Novamin - the accidental curist
One of the more compelling aspects of scientific research is the unexpected avenues down which it can lead. The exploratory nature of science - testing hypothesis - means there is always the potential for unexpected results and happy accidents. In this way, serendipity has led to some of science’s more notable discoveries.
Any list of accidental scientific breakthroughs must surely be headed by Alexander Fleming’s fortuitous discovery of penicillin in 1928. Had Fleming bothered to tidy away his staphylococcus bacteria samples before leaving for a holiday, we might still be ignorant of the bacteria-fighting properties of the penicillium fungus that grew in his absence. It is a rather disconcerting fact that human health owes a huge debt not so much to Fleming’s genius, but to his slovenly attitude towards his workstation.
Bioactive glass and NovaMin
One of the key technologies in our Sensodyne Repair & Protect toothpaste was also the beneficiary of scientific happenstance. The NovaMin technology - a bioactive glass - was patented in 2002, but its origins go back a lot further, to a chance meeting in 1967 between a scientist from the University of Florida and a US army colonel.
At the time, Professor Larry Hench was researching the resistant properties of glass to nuclear radiation. In August 1967, he shared a bus journey to an army materials conference in New York with a US army colonel who had just returned from Vietnam.
During their conversation Colonel Klinker – who according to Hench was not particularly interested in the effects of radiation on glass – posed a question which Hench later said changed his life. Having seen hundreds of limbs amputated every week in Vietnam because the patients’ bodies rejected the metals and plastics used to mend their bones, the Colonel asked the following question:
If you can make a material that will survive exposure to high-energy radiation, can you make a material that will survive exposure to the human body?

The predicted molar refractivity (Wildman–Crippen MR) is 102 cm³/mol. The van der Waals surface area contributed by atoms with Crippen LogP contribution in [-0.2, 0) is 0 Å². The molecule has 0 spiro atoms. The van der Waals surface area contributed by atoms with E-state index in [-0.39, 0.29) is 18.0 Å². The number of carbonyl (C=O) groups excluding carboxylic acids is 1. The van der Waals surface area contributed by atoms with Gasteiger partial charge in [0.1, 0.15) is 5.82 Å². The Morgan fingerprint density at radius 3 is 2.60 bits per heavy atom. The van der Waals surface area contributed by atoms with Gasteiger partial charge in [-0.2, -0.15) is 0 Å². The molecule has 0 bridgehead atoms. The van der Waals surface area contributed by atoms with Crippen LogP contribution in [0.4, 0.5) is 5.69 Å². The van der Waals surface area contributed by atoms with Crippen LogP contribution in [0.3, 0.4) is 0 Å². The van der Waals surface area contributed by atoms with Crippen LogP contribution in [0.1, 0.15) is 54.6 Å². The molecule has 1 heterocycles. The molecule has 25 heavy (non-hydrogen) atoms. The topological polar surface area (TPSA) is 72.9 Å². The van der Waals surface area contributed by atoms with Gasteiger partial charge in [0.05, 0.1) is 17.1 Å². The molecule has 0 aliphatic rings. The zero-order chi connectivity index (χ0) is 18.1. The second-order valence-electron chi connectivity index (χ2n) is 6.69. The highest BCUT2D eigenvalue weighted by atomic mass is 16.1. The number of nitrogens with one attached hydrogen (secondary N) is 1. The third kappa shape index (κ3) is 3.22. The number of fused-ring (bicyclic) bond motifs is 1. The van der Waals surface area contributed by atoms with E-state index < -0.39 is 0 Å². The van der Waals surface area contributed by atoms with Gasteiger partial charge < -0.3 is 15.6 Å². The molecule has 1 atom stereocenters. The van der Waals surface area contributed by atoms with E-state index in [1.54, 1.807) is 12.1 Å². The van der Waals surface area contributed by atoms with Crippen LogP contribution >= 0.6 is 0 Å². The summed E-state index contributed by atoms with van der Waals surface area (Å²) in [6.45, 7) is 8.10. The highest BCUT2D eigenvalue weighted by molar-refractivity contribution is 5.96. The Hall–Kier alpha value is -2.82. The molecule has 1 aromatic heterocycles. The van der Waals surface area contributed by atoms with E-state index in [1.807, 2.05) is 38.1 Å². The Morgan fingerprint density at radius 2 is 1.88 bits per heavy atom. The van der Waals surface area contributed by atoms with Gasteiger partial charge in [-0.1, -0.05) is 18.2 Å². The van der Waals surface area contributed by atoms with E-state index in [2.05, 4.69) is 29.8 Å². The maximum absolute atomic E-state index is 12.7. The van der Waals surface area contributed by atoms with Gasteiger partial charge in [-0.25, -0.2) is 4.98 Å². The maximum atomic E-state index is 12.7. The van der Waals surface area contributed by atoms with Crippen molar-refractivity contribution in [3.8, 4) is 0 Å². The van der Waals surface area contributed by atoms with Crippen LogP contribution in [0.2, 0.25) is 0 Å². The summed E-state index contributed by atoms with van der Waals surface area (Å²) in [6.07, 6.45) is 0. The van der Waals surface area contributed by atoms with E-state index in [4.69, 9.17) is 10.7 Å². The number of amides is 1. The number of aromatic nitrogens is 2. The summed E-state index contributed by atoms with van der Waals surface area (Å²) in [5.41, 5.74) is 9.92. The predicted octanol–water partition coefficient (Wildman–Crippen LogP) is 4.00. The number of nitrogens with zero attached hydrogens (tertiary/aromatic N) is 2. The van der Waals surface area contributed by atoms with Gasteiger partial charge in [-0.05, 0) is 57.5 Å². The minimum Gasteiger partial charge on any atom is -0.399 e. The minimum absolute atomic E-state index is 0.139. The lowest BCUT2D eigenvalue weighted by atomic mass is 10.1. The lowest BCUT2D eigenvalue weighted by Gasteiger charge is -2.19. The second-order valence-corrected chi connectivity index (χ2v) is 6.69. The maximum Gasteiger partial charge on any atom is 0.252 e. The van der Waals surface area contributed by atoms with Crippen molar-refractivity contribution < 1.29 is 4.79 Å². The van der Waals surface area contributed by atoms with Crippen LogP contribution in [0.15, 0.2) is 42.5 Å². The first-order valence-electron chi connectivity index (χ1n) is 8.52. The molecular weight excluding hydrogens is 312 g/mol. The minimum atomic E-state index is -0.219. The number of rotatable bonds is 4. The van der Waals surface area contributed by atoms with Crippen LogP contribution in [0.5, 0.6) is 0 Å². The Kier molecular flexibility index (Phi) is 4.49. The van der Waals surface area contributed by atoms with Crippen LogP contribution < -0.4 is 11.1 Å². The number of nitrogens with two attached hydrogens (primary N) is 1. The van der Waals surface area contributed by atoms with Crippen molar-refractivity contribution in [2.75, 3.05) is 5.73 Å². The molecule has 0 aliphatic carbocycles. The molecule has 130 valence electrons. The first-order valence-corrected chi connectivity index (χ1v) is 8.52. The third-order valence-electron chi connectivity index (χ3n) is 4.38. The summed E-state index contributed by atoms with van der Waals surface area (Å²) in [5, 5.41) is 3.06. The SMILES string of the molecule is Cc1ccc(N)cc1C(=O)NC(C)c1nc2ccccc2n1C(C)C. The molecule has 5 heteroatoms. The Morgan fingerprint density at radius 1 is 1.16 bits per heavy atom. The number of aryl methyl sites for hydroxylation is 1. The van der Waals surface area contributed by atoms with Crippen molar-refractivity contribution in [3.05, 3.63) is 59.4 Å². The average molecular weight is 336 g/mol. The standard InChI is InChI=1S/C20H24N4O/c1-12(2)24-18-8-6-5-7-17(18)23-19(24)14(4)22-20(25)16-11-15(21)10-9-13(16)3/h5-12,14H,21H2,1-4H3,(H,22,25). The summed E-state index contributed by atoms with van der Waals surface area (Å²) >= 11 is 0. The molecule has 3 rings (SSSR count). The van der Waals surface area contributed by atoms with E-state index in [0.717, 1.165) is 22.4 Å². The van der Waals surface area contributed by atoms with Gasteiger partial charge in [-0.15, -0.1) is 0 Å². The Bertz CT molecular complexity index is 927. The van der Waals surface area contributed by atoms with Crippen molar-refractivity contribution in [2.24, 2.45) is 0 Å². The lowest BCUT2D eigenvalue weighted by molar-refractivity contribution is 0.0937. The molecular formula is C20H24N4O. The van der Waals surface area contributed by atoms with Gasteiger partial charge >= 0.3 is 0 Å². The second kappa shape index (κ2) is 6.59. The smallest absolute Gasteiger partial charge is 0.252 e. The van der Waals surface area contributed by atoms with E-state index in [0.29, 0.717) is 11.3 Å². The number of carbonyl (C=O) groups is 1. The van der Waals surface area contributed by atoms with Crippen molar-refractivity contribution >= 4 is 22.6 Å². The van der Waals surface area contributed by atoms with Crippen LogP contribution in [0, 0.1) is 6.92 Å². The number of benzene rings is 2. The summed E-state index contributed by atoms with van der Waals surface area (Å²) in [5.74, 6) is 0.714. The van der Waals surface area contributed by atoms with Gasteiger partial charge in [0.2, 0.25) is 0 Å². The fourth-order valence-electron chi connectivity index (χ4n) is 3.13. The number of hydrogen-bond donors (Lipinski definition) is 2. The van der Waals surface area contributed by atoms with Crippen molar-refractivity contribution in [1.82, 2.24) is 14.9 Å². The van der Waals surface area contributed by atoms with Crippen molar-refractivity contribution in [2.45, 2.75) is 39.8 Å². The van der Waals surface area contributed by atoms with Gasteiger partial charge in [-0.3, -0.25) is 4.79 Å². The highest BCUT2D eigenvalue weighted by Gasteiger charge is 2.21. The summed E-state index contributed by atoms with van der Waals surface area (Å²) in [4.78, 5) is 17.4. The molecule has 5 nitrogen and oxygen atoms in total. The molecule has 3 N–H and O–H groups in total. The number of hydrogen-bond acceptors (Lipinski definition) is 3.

Two years later, Hench achieved exactly that. He created a material that in effect could form a ‘living bond’ with bone, and bioactive glass was born. Trademarked as Bioglass, it has been successfully used in medicine ever since to mend bones and accelerate bone growth.
Just Add Water
The major breakthrough as far as oral health is concerned came in 1996 when two dentists - Drs Len Litkowski and Gary Hack - whose main area of study was sensitive teeth, and researcher David Greenspan adapted the technology for oral care. Bioglass is a compound formed of calcium, sodium, silica and phosphorus. On their own, these elements are of little use in oral health. However, in the presence of saliva and water, a calcium phosphate layer forms and crystallises to form hydroxylapatite, which is similar both chemically and structurally to the minerals in teeth.
Hack, Litkowski and Greenspan found that particles of this hydroxylapatite could fill the tiny holes in teeth that allowed sensations like sweet, hot or cold to reach nerves and cause pain. So from research into the bone regenerative properties of Bioglass, Litkowski and Greenspan, on teaming up with Hack, had struck upon a treatment for sensitive teeth, which they called NovaMin.
In 2011, after our Consumer Healthcare business acquired Hack, Litowski and Greenspan’s NovaMin company, we announced the launch of Sensodyne Repair and Protect, the first everyday fluoride based toothpaste containing NovaMin technology that can repair sensitive teeth. Used twice daily, it can form a protective layer and stop tooth sensitivity in just two weeks.